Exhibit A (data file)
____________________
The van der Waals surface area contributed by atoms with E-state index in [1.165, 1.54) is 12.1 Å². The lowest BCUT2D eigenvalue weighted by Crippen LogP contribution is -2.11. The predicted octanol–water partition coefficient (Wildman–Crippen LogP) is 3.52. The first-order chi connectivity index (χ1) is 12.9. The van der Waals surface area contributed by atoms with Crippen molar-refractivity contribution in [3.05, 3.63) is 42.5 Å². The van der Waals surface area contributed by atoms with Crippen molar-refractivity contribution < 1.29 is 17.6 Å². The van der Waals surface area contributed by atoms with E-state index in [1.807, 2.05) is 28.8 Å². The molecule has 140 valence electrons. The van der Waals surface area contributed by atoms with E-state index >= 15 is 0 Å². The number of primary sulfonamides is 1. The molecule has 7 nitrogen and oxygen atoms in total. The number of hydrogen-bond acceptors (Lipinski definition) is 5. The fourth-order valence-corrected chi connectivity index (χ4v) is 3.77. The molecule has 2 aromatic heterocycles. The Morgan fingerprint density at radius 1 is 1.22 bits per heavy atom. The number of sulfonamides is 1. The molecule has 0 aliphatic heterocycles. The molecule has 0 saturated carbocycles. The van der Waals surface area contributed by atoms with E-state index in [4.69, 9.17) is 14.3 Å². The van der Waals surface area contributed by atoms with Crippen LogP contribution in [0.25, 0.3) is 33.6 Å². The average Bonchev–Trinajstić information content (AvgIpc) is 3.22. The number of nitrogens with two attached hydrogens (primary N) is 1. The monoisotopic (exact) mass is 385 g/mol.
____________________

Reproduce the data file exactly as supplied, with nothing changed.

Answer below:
The van der Waals surface area contributed by atoms with E-state index in [1.165, 1.54) is 12.1 Å². The lowest BCUT2D eigenvalue weighted by Crippen LogP contribution is -2.11. The predicted octanol–water partition coefficient (Wildman–Crippen LogP) is 3.52. The first-order chi connectivity index (χ1) is 12.9. The van der Waals surface area contributed by atoms with Crippen molar-refractivity contribution in [3.05, 3.63) is 42.5 Å². The van der Waals surface area contributed by atoms with Crippen molar-refractivity contribution < 1.29 is 17.6 Å². The van der Waals surface area contributed by atoms with E-state index in [1.807, 2.05) is 28.8 Å². The molecule has 140 valence electrons. The van der Waals surface area contributed by atoms with E-state index >= 15 is 0 Å². The number of primary sulfonamides is 1. The molecule has 7 nitrogen and oxygen atoms in total. The number of hydrogen-bond acceptors (Lipinski definition) is 5. The fourth-order valence-corrected chi connectivity index (χ4v) is 3.77. The molecule has 2 aromatic heterocycles. The Morgan fingerprint density at radius 1 is 1.22 bits per heavy atom. The number of sulfonamides is 1. The molecule has 0 aliphatic heterocycles. The molecule has 0 saturated carbocycles. The van der Waals surface area contributed by atoms with E-state index in [4.69, 9.17) is 14.3 Å². The van der Waals surface area contributed by atoms with Crippen LogP contribution in [0.25, 0.3) is 33.6 Å². The average Bonchev–Trinajstić information content (AvgIpc) is 3.22. The number of nitrogens with two attached hydrogens (primary N) is 1. The monoisotopic (exact) mass is 385 g/mol.